# Intersection of $n$-connected sets in $\mathbb R^m$

Consider two $n$-connected sets $U,V\in \mathbb{R}^m$. What is the minimal $m$ such there exist $U,V$ such that $U\cap V$ is not connected? $n$-connected?

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I don't quite understand. Do you mean to ask "What is the smallest $m$ such that there are two $n$-connected subsets $U,V\subset\mathbb R^m$ whose intersection is disconnected/not $n$-connected?" You can have two spaces that are contractible, deformed balls for instance, whose intersection is not even connected. Think of two sets shaped like the letter U that intersect only at the extremities of the U. You get two path components this way. Am I misunderstanding your question? –  Olivier Bégassat Jul 20 '12 at 23:24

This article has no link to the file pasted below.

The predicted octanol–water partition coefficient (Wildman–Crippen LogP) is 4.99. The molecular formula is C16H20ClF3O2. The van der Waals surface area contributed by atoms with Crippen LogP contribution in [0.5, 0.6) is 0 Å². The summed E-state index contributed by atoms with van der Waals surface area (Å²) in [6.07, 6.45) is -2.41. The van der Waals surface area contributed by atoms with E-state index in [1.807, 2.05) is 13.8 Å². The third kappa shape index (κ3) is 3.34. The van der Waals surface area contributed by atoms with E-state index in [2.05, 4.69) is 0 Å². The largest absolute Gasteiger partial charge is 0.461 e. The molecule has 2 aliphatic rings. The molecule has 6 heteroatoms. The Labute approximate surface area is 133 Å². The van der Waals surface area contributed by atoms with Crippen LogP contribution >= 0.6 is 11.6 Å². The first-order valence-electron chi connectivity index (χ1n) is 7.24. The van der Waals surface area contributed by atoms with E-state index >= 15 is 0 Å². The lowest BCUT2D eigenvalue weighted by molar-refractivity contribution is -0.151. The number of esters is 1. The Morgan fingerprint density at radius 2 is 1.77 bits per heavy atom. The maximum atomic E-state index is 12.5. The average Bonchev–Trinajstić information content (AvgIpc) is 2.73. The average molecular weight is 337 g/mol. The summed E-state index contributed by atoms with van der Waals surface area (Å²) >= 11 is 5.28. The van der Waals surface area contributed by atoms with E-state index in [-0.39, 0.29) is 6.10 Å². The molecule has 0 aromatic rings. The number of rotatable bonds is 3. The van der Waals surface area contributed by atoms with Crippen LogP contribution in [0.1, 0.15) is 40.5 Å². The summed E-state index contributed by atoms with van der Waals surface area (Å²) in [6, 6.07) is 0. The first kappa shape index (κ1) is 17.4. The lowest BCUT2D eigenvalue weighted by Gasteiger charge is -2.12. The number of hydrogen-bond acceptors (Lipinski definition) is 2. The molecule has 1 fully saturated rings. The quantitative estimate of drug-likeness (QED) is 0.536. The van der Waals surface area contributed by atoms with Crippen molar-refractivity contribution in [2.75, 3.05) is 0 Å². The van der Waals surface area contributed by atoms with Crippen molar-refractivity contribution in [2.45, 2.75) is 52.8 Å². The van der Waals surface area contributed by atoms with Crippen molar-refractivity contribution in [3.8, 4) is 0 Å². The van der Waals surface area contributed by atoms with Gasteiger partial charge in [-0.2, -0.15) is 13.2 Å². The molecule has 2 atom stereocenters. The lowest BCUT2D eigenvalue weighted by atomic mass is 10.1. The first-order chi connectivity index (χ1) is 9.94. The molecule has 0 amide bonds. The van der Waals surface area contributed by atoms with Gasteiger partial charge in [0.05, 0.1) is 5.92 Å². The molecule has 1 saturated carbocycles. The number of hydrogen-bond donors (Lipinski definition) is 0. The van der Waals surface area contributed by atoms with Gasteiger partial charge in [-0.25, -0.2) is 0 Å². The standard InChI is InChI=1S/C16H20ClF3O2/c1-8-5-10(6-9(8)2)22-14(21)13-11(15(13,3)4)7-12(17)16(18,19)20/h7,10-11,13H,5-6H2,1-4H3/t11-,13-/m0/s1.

@OlivierBégassat Yes, you understood me. I'm still getting a hang for algebraic topology. –  pre-kidney Jul 20 '12 at 23:36
I think you need to specify the $n$ at here. For arbitrarily numbers this can be as bad as you wish. –  Bombyx mori Jul 21 '12 at 6:48